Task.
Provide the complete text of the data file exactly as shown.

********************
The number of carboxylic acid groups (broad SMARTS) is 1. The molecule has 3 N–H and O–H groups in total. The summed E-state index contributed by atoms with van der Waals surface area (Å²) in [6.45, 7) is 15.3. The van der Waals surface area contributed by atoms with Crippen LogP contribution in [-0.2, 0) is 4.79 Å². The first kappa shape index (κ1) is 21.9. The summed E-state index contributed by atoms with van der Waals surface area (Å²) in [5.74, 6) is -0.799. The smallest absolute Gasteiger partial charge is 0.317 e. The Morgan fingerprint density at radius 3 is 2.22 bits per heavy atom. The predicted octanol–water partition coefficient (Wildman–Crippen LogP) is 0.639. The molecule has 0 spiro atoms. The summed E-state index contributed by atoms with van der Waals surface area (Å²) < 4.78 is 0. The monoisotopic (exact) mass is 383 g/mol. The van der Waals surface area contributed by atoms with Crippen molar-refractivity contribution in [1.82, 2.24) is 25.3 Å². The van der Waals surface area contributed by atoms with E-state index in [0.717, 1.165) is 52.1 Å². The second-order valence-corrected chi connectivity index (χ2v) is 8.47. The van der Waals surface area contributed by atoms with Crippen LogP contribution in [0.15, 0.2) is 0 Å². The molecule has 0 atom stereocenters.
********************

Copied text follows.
The number of carboxylic acid groups (broad SMARTS) is 1. The molecule has 3 N–H and O–H groups in total. The summed E-state index contributed by atoms with van der Waals surface area (Å²) in [6.45, 7) is 15.3. The van der Waals surface area contributed by atoms with Crippen LogP contribution in [-0.2, 0) is 4.79 Å². The first kappa shape index (κ1) is 21.9. The summed E-state index contributed by atoms with van der Waals surface area (Å²) in [5.74, 6) is -0.799. The smallest absolute Gasteiger partial charge is 0.317 e. The Morgan fingerprint density at radius 3 is 2.22 bits per heavy atom. The predicted octanol–water partition coefficient (Wildman–Crippen LogP) is 0.639. The molecule has 0 spiro atoms. The summed E-state index contributed by atoms with van der Waals surface area (Å²) < 4.78 is 0. The monoisotopic (exact) mass is 383 g/mol. The van der Waals surface area contributed by atoms with Crippen molar-refractivity contribution in [1.82, 2.24) is 25.3 Å². The van der Waals surface area contributed by atoms with E-state index in [0.717, 1.165) is 52.1 Å². The second-order valence-corrected chi connectivity index (χ2v) is 8.47. The van der Waals surface area contributed by atoms with Crippen LogP contribution in [0.15, 0.2) is 0 Å². The molecule has 0 atom stereocenters.